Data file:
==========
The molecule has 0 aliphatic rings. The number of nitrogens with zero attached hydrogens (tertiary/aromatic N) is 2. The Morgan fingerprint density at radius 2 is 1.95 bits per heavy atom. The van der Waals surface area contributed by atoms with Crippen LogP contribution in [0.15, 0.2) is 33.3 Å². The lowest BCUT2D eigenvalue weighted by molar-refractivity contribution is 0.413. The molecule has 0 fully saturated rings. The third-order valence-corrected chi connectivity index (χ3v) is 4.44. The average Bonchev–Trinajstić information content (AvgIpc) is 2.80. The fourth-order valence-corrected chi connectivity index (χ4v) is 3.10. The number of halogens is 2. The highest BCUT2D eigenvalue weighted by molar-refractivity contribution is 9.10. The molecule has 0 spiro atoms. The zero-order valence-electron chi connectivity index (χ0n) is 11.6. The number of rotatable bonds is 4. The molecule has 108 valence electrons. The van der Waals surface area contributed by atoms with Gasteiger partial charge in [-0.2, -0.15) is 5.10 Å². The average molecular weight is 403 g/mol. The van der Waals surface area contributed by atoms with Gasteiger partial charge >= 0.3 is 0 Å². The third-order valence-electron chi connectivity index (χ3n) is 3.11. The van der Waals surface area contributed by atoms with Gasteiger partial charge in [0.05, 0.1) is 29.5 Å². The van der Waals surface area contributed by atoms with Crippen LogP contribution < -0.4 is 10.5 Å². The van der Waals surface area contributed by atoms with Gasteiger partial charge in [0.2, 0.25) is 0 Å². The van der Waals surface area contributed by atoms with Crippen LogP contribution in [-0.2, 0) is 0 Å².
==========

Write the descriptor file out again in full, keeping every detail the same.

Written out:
The molecule has 0 aliphatic rings. The number of nitrogens with zero attached hydrogens (tertiary/aromatic N) is 2. The Morgan fingerprint density at radius 2 is 1.95 bits per heavy atom. The van der Waals surface area contributed by atoms with Crippen LogP contribution in [0.15, 0.2) is 33.3 Å². The lowest BCUT2D eigenvalue weighted by molar-refractivity contribution is 0.413. The molecule has 0 fully saturated rings. The third-order valence-corrected chi connectivity index (χ3v) is 4.44. The average Bonchev–Trinajstić information content (AvgIpc) is 2.80. The fourth-order valence-corrected chi connectivity index (χ4v) is 3.10. The number of halogens is 2. The highest BCUT2D eigenvalue weighted by molar-refractivity contribution is 9.10. The molecule has 0 spiro atoms. The zero-order valence-electron chi connectivity index (χ0n) is 11.6. The number of rotatable bonds is 4. The molecule has 108 valence electrons. The van der Waals surface area contributed by atoms with Gasteiger partial charge in [-0.2, -0.15) is 5.10 Å². The average molecular weight is 403 g/mol. The van der Waals surface area contributed by atoms with Gasteiger partial charge >= 0.3 is 0 Å². The third-order valence-electron chi connectivity index (χ3n) is 3.11. The van der Waals surface area contributed by atoms with Gasteiger partial charge in [0.05, 0.1) is 29.5 Å². The van der Waals surface area contributed by atoms with Crippen LogP contribution < -0.4 is 10.5 Å². The van der Waals surface area contributed by atoms with Gasteiger partial charge in [0.2, 0.25) is 0 Å². The van der Waals surface area contributed by atoms with Crippen LogP contribution in [-0.2, 0) is 0 Å².